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Professor Richard Sander of the University of California Los Angeles calls it the "mismatch theory." He's written a law review article, a book, and an article for The Atlantic about the subject -- how affirmative action supposedly sets up minorities to fail by placing them in schools that are too rigorous for them to handle.

His study, unsurprisingly, was not met with open arms. Critics complained that he lacked sufficient data to make the conclusions asserted. His response was to go to the one place that has all the data he'd ever need: the California State Bar.

Except they said no. Until the California Supreme Court, last week, said yes.

If you took the bar exam this past summer, then you have probably found out if you passed the bar exam. And, while others are jumping for joy, there are invariably some, who are not celebrating. It's time to break old study habits and change the game plan, because clearly (and I don't mean to be harsh), the current strategy did not work.

So, here are five tried and true tips that worked for me (ahem, I passed the bar in three states first time around). Sure, everyone is different, but I truly believe anyone can pass the bar exam. It's all in the approach ...

Seriously, this is becoming a new hobby: find and criticize proposals to "fix" law schools. (Don't ask about my ideas. With apologies to the South, it would somewhat resemble Sherman's March to the Sea, razing diploma mill schools, cutting seats everywhere else, and eliminating any ABA-sponsored tenure requirements to cut costs and tuition.)

Today's proposal? Lets make third-year useful again by incorporating bar exam prep classes into the curriculum. It's not a bad idea -- it's just mostly pointless.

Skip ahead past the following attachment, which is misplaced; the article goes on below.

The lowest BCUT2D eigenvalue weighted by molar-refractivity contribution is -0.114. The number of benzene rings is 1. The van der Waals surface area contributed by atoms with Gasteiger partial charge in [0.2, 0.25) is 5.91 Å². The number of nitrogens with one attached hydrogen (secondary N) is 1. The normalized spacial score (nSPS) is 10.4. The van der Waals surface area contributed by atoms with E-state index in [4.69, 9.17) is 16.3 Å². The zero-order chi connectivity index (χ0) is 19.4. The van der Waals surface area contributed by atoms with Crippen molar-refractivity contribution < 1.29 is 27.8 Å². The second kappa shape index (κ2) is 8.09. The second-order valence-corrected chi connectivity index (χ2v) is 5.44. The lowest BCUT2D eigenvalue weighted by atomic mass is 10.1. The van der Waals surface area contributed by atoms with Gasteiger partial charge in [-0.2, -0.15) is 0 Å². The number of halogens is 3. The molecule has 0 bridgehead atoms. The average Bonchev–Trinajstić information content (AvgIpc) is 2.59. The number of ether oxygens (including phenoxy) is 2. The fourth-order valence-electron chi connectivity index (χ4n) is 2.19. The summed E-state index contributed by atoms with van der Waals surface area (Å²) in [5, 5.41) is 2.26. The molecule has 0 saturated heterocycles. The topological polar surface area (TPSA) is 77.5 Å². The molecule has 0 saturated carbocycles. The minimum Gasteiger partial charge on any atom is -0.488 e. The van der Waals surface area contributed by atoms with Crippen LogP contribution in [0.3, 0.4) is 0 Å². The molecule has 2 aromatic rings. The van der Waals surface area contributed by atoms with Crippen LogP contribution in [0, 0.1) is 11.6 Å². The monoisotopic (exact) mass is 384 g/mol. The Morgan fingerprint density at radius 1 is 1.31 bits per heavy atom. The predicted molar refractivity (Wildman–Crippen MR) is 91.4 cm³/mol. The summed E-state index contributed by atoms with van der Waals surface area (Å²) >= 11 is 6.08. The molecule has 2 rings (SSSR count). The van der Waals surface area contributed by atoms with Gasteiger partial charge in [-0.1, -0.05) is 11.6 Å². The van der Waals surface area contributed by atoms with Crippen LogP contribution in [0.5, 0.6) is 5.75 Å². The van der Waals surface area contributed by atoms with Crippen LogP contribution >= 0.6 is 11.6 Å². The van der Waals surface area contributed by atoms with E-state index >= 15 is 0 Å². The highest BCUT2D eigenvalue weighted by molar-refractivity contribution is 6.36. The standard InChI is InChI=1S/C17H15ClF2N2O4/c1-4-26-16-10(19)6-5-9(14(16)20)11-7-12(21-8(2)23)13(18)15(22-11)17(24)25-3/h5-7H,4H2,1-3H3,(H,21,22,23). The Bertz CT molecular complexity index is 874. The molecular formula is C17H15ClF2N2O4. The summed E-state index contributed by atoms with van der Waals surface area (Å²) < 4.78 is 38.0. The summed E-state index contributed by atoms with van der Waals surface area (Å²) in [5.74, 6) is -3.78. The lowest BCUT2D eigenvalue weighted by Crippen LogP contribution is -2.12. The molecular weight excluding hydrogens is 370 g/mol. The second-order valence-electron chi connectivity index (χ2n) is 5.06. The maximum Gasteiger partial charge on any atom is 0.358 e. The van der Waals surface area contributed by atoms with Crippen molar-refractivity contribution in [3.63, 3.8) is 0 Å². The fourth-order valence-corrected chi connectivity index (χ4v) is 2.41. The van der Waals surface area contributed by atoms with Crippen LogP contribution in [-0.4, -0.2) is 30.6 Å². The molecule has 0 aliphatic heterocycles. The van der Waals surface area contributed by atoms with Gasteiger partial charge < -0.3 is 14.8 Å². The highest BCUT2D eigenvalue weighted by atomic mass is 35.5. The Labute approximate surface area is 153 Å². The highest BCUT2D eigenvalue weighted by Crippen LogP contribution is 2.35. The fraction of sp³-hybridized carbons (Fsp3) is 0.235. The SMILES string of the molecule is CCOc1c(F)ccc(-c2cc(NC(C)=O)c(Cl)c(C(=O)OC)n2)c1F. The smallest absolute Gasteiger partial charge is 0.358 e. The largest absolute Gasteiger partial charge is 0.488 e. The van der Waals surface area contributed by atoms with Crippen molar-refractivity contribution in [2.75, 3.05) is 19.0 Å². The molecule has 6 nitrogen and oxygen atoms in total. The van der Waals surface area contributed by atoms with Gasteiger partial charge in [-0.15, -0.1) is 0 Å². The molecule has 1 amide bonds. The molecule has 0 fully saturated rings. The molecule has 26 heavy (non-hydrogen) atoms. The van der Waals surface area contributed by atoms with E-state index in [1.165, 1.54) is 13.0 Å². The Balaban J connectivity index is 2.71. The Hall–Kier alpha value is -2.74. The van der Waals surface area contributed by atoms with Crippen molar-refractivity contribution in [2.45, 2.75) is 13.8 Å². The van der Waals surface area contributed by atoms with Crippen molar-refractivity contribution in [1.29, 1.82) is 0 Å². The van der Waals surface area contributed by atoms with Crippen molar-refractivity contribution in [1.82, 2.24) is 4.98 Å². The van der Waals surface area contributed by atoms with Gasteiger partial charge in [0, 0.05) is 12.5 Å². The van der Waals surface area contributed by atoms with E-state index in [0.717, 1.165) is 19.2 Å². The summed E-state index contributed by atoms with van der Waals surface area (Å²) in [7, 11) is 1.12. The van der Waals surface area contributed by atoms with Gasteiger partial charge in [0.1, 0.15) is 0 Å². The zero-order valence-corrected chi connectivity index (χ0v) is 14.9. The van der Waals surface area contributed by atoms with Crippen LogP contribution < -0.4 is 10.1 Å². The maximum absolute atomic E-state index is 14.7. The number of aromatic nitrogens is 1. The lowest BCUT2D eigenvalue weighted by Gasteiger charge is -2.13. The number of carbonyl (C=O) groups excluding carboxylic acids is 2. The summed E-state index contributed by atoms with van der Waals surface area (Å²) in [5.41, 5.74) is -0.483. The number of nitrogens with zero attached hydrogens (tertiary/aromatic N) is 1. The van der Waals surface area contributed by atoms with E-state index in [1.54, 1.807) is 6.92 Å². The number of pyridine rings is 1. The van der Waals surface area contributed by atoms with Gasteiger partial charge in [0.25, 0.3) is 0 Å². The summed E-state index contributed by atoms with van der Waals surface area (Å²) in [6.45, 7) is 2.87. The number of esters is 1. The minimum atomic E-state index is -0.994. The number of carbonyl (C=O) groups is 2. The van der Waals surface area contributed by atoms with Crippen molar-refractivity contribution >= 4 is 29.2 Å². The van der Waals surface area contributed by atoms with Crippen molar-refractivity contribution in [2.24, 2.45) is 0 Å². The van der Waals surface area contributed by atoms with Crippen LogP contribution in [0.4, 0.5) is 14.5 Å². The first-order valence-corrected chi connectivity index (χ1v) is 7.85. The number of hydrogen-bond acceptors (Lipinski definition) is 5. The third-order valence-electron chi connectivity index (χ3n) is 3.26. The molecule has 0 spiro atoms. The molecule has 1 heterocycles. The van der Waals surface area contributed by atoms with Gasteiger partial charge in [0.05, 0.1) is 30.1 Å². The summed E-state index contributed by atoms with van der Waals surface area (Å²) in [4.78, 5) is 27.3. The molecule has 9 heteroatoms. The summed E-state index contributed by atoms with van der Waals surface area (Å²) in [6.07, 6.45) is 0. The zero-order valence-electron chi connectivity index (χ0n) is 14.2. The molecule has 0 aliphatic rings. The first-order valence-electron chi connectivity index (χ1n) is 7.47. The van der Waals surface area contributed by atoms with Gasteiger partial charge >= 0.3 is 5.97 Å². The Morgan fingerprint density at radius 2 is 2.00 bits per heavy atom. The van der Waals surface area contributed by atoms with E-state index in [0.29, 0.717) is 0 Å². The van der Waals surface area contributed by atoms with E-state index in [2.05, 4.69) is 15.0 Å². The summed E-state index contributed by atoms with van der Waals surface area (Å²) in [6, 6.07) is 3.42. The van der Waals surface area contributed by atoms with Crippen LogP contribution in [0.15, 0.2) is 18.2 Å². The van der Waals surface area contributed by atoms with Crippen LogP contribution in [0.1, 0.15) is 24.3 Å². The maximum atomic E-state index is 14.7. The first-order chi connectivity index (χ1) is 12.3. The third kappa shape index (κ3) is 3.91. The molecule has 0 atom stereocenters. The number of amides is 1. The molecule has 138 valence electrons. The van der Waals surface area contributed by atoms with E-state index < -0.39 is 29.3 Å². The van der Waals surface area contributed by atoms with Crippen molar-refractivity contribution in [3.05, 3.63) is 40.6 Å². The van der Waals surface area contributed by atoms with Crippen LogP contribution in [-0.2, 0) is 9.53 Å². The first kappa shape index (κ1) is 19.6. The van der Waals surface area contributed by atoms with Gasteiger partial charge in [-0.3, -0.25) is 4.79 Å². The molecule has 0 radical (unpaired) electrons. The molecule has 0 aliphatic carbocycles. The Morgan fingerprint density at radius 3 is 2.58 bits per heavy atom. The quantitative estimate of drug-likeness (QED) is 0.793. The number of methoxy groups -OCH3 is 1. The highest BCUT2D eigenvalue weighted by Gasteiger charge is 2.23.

How to Prepare Yourself for Bar Results: A Checklist

How do you prepare for bar results? The test was awful and the wait was possibly worse, but now that states are rolling out their pass lists, the day you get your bar results might be its own kind of dreadful.

It doesn't have to be, though, future barrister.

While many states have already released their bar exam pass lists, one of the most monstrous states for bar exam takers, California, has not yet done so. So for those of you still waiting for bar results, here's a checklist to help you prepare:

Maybe you've failed the bar exam ... multiple times. Or you passed the bar, but after getting laid off from a $30,000/year job, you've realized that the state of legal affairs in your state leaves little hope for the future. Maybe you're a third-year law student, with few job prospects, and you're trying to figure out where to set up your refrigerator box for a few months of post-grad homelessness.

You've got a lot of factors to consider when choosing your future state. Do you want to aim for the Bible Belt, or live amongst hipsters in Seattle? Do you have any family in that state from which you can mooch off of for a few weeks, months years? And, of course, there are the important considerations: